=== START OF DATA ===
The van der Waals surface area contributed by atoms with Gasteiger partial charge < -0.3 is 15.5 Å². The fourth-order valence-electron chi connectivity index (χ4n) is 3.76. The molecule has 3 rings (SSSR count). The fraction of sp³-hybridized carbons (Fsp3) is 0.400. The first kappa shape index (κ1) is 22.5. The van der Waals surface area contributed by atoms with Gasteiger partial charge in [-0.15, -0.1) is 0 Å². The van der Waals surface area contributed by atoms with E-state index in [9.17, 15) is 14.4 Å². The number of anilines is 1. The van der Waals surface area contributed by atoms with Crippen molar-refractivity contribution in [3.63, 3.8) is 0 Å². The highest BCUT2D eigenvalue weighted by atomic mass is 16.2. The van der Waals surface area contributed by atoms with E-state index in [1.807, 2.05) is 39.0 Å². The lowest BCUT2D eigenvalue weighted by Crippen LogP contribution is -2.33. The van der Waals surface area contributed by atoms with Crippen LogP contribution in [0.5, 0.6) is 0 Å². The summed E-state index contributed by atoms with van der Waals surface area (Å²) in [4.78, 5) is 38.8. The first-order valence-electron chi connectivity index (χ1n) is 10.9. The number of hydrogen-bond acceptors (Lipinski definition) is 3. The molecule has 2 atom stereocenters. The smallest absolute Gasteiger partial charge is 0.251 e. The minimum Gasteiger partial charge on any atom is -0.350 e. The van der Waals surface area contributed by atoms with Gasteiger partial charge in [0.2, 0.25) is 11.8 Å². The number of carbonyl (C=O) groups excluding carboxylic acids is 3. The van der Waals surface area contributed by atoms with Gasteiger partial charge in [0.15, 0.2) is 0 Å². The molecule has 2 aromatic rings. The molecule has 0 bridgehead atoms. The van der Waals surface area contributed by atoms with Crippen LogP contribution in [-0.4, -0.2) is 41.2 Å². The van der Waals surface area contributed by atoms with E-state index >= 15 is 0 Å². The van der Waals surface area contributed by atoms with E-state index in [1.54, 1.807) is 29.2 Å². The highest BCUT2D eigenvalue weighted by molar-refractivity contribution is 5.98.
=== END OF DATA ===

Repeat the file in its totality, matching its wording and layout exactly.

The van der Waals surface area contributed by atoms with Gasteiger partial charge < -0.3 is 15.5 Å². The fourth-order valence-electron chi connectivity index (χ4n) is 3.76. The molecule has 3 rings (SSSR count). The fraction of sp³-hybridized carbons (Fsp3) is 0.400. The first kappa shape index (κ1) is 22.5. The van der Waals surface area contributed by atoms with Gasteiger partial charge in [-0.15, -0.1) is 0 Å². The van der Waals surface area contributed by atoms with E-state index in [9.17, 15) is 14.4 Å². The number of anilines is 1. The van der Waals surface area contributed by atoms with Crippen molar-refractivity contribution in [3.63, 3.8) is 0 Å². The highest BCUT2D eigenvalue weighted by atomic mass is 16.2. The van der Waals surface area contributed by atoms with E-state index in [1.807, 2.05) is 39.0 Å². The lowest BCUT2D eigenvalue weighted by Crippen LogP contribution is -2.33. The van der Waals surface area contributed by atoms with Crippen LogP contribution in [0.5, 0.6) is 0 Å². The summed E-state index contributed by atoms with van der Waals surface area (Å²) in [4.78, 5) is 38.8. The first-order valence-electron chi connectivity index (χ1n) is 10.9. The number of hydrogen-bond acceptors (Lipinski definition) is 3. The molecule has 2 atom stereocenters. The smallest absolute Gasteiger partial charge is 0.251 e. The minimum Gasteiger partial charge on any atom is -0.350 e. The van der Waals surface area contributed by atoms with Gasteiger partial charge in [0.2, 0.25) is 11.8 Å². The number of carbonyl (C=O) groups excluding carboxylic acids is 3. The van der Waals surface area contributed by atoms with Gasteiger partial charge in [0.15, 0.2) is 0 Å². The molecule has 2 aromatic rings. The molecule has 0 bridgehead atoms. The van der Waals surface area contributed by atoms with Crippen LogP contribution in [-0.4, -0.2) is 41.2 Å². The van der Waals surface area contributed by atoms with E-state index >= 15 is 0 Å². The van der Waals surface area contributed by atoms with E-state index in [1.54, 1.807) is 29.2 Å². The highest BCUT2D eigenvalue weighted by molar-refractivity contribution is 5.98.